This section is from the book "Applied Anatomy: The Construction Of The Human Body", by Gwilym G. Davis. Also available from Amazon: Applied anatomy: The construction of the human body.
The second portion of the axillary lies beneath the pecto-ralis minor muscle. It is 3 cm. (1 1/4 in. ) long and while never ligated at this point it is nevertheless frequently exposed while clearing out the axilla for malignant growths of the breast. Owing to its being covered by the pectoralis minor and major muscles the artery cannot be compressed at this point in its course.
Its branches are the alar thoracic and long thoracic. The alar thoracic are small branches of little importance supplying the fat and glands of the axilla.
The long thoracic or external mammary is of considerable importance on account of its size and because it is encountered in operations on the breast and axilla. It passes down along the lower (outer) border of the pectoralis minor, giving branches to it and the pectoralis major; some branches go to the axilla and serratus anterior, and others, which may be of considerable size in the female, wind around the lower portion of the pectoralis major or pierce it to supply the mammary gland. Posterior
Pectoralis major to it is the long or posterior thoracic nerve, or external respiratory nerve of Bell, going to supply the serratus anterior muscle (Fig. 272).
Fig. 272. - Dissection of the axilla.
Anteriorly is the pectoralis minor muscle, superficial to which is the pectoralis major and skin. Posteriorly lie the posterior cord of the brachial plexus, the fat of the axilla, and the subscapularis muscle; intertially is the axillary vein, with the inner cord of the brachial plexus separating the two. Externally is the outer cord of the plexus and farther out is the coracoid process.
This is about 7.5 cm. (3 in.) long and runs from the lower border of the pectoralis minor to the lower border of the teres major. Its upper portion is under the pectoralis major but its lower portion is subcutaneous because the teres major, forming the edge of the posterior fold of the axilla, extends lower than the anterior fold. It is here that the axillary artery is most easily reached and most often ligated.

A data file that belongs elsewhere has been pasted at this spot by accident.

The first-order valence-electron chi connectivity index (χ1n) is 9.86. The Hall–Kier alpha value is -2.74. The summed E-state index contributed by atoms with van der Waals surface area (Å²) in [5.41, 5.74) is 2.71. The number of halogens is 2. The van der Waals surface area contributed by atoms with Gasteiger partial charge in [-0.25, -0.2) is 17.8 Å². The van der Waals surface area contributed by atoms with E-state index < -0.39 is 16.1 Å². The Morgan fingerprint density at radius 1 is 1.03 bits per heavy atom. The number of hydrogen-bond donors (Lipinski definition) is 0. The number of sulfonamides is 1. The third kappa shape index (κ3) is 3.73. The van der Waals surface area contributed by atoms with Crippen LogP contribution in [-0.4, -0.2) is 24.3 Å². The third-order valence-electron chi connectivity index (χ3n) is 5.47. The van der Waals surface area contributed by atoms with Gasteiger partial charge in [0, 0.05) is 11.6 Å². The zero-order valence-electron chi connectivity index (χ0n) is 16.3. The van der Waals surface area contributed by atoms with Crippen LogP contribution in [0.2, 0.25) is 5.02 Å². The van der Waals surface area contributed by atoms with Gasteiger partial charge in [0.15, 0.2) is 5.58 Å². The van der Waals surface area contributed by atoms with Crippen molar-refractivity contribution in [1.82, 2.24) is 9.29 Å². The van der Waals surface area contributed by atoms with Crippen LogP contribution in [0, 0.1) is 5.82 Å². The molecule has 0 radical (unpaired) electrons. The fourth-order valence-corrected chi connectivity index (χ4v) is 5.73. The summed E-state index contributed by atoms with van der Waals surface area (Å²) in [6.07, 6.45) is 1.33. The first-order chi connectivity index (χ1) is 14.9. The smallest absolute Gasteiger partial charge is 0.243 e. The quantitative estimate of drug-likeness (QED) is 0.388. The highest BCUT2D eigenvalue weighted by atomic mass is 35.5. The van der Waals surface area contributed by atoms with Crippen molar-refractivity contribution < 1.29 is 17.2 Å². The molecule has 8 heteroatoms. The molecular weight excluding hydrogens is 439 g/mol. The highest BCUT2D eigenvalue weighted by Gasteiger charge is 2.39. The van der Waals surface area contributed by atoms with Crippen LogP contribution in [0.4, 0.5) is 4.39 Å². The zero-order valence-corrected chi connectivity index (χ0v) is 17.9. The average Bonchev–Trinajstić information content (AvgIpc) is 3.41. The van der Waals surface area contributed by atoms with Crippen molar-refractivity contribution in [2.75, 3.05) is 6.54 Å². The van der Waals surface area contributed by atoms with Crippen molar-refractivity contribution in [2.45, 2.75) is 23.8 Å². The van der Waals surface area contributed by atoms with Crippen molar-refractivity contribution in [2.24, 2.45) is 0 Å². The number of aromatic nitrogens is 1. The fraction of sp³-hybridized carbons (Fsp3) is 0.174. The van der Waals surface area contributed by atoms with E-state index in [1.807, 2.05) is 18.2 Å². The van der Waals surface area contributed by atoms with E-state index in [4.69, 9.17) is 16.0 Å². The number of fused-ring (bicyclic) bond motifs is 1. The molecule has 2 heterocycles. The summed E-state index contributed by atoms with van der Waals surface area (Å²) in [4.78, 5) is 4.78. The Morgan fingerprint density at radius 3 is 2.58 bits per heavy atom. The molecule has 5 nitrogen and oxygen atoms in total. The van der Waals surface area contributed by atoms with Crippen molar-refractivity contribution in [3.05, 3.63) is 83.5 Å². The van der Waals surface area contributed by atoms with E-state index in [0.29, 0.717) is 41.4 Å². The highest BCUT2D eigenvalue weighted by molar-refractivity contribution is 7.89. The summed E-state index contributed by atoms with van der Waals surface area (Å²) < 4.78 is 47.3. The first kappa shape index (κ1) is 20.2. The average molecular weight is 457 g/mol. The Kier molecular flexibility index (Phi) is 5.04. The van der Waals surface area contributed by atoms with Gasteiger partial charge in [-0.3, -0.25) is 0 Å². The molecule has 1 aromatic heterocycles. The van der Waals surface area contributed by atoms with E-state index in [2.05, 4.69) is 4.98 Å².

It gives off three branches, the subscapular, the anterior circumflex, and the posterior circumflex.
The subscapular artery is of considerable practical importance; it is the largest branch of the axillary and is given off opposite the lower border of the subscapularis muscle. It follows the lower edge of this muscle down the axillary or outer border of the scapula to its angle, where it anastomoses with the posterior scapular, one of the terminal branches of the transverse cervical from the thyroid axis.
Four centimetres (1 1/2 in.) from its origin the subscapular gives off the dorsalis scapulae, which is as large or larger than the continuation of the artery downward. The position of this artery should be borne in mind in operating. It winds around the outer edge of the scapula between it and the teres minor muscle to supply the muscles posteriorly. The subscapular artery is accompanied by the long subscapular nerve to its inner side. (The first or short subscapular nerve supplies the subscapularis muscle, the second supplies the teres major and the third or long subscapular supplies the latissimus dorsi muscle. )
The posterior axillary chain of lymph-nodes accompanies the subscapular artery, hence it is involved in operations for their removal. The point at which the dorsalis scapulas winds around the axillary border of the bone is at or just above the level of the middle of the deltoid muscle and below the level of the posterior circumflex artery.
The anterior circumflex artery is comparatively insignificant. It winds anteriorly around the surgical neck of the humerus beneath the coracobrachialis muscle and both heads of the biceps and gives off an ascending bicipital branch which ascends in the bicipital groove and a small descending branch to the tendon of the pectoralis major. As pointed out by Walsham, the anterior circumflex artery on account of the closeness with which it hugs the bone may be difficult to secure if wounded in the operation of resection of the humerus.
Fig. 273. - Ligation of the third portion of the axillary artery.
The posterior circumflex artery is much larger than the anterior. It runs around the surgical neck posteriorly, below the teres minor, above the teres major, and between the long head of the triceps and the humerus. It is accompanied by the circumflex (axillary) nerve and they run transversely around beneath the deltoid muscle on a level with the junction of its upper and middle thirds. It is to avoid wounding these two important structures that the operation of resection is done anteriorly instead of posteriorly. Being covered only by the skin of the axilla and the superficial and deep fascias, it can readily be compressed by pressure directed outwardly against the humerus along the inner edge of the coracobrachialis muscle.